In addition to dealing with the apartment, I am working on establishing the foundation, developing relations, meeting people. Together with the team we are deciding on which projects to keep in Ukraine, which ones to add, because we need to adapt. Not all projects will work, therefore we are transforming some of them.

We have just finished the website for raising funds in the U.S. and I am hoping to start fundraising activity in September.

“I didn’t experience the feeling of loneliness or reflection”

I didn’t experience the feeling of loneliness abroad, because I was working all the time. I did not have time to reflect on things. I believe that the majority of Ukrainians have not yet reflected on everything, because it is very difficult to realize how much has happened, how many atrocities we are still not aware of. My mind still cannot grasp of what is happening to me and my people. I know them all; they are successful and self-realized.

Yesterday, a Ukrainian came to me. He fled the war. I called him to help assemble furniture. It turned out he is a man from Lysychansk that he fled together with his wife on March 15. He is older than 60 and worked his entire life as a miner. He has two apartments in Lysychansk and Crimea. He says that he worked hard all his life to be able to enjoys life now. My parents are the same. They worked hard to have a comfortable life. But now, this man has to assemble furniture. His apartment in Lysychansk is partially ruined – there is no roof.

I am amazed by the Ukrainian strength, our resilience, how we act, while being refugees. I am amazed by the resilience of this man and everyone I’m observing. Everyone simply accepted it and started working. To me, this is inspiring that we are so strong and resilient.

The people concentrate on what’s dear to them. This was clear even at the beginning of the war. Foreigners sympathize with us, support us, but they will never be able to understand what Ukrainians are going through. Those who have had the experience of living through a war, they can understand, but all others can’t. It is normal, because I don’t want these people to have this kind of experience. It is the same way we will never be able to understand a parent who lost their child to cancer. Do we want that experience? Of course not and it is okay.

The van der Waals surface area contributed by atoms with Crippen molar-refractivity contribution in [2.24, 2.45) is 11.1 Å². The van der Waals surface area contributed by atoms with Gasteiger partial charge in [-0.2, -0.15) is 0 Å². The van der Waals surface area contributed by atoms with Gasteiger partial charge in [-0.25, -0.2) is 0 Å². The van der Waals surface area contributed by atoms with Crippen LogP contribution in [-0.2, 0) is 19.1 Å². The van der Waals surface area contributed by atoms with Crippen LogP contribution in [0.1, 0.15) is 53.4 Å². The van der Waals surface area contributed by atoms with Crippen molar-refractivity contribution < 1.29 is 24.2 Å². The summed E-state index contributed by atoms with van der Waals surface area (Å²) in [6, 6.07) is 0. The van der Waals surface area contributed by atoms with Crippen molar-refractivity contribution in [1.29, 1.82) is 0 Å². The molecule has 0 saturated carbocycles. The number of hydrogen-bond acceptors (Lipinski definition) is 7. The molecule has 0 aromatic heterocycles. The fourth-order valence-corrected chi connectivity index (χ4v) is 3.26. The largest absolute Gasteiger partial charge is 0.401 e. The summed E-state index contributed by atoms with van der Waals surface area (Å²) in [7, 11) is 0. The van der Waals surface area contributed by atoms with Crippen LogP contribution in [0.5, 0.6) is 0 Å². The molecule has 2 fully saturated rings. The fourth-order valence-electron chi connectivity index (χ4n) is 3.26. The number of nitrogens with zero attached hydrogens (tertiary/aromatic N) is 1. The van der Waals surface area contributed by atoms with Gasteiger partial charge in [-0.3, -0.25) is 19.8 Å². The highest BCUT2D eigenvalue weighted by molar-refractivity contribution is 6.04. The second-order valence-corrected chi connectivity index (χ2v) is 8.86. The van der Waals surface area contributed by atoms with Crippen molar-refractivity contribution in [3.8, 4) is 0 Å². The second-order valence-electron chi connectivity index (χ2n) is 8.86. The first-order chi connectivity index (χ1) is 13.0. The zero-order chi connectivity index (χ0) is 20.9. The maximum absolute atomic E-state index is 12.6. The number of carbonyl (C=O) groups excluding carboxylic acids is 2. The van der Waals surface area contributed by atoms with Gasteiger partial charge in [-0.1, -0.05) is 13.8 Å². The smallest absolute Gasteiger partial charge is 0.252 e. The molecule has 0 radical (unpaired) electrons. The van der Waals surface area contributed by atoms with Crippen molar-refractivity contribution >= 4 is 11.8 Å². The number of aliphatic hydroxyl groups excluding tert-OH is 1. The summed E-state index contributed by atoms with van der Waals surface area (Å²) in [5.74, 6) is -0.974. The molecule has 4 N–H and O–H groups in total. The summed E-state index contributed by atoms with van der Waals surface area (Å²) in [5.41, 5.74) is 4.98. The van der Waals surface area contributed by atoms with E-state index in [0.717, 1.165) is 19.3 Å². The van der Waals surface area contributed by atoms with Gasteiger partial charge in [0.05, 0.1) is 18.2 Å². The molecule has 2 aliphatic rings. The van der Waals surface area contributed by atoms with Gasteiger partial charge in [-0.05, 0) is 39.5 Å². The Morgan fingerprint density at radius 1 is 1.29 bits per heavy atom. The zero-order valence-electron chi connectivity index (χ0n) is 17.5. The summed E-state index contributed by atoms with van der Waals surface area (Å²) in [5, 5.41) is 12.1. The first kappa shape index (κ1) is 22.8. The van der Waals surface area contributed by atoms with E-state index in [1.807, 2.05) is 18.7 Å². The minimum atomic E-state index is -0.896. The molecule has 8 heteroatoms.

The war changed our values

There is a realization now that our skills and knowledge are the most valuable things that we have. And also human relations. I’ve lost the skill to rejoice at material things. Before, I loved to buy something, or think about buying things. Now the approach is different: “I need to buy the cheapest chairs, because I don't know how long I will be here.” Everything seems unimportant, not worth spending money. It seems you cannot be happy about the things you used to enjoy. Many people I’ve spoken with share this feeling.

Last year, I bought a Christmas set at a store in the U.S. I thought it would last for a hundred years, that I would use it every year for one month. It was a feeling of the future, the one I no longer have.

What I want the most is to return to the Kyiv that I left on February 18. I want to enter my apartment and see it the way I left it and live as before. But I now realize that it is impossible, because I no longer have my rented apartment and all the people I communicate in Kyiv with have left.

I am working with what I have now. I don’t have any reflection, because I know that I don’t have a time machine to go back to the past. We are simply adapting to these conditions.

What I miss the most is the ability to call someone and say: “Let’s meet in 15 minutes on Yaroslaviv Val”, which is not far from my rented apartment. Or just drop by a friend who lived nearby. I miss having the ability to go to any restaurant and meet acquaintances. I miss our conversations, making peaceful future plans, the light vision of the future.

We are paying a very high price for this victory. I sometimes read on social media that after the victory people plan to party and celebrate for several days. But to me, it seems this will be the day of great mourning, because we have lost so many soldiers, and people. The price of this victory is too great. We, Ukrainians, are paying an unreal price, but we will persevere.

Author of the article: Victoria Pokatis

This article was prepared by the editorial office of Ukrainian women´s magazine WoMo as a part of the "Unbreakable" author´s special project in cooperation with Friedrich-Naumann-Foundation for Freedom in Ukraine supported by the Federal Foreign Office.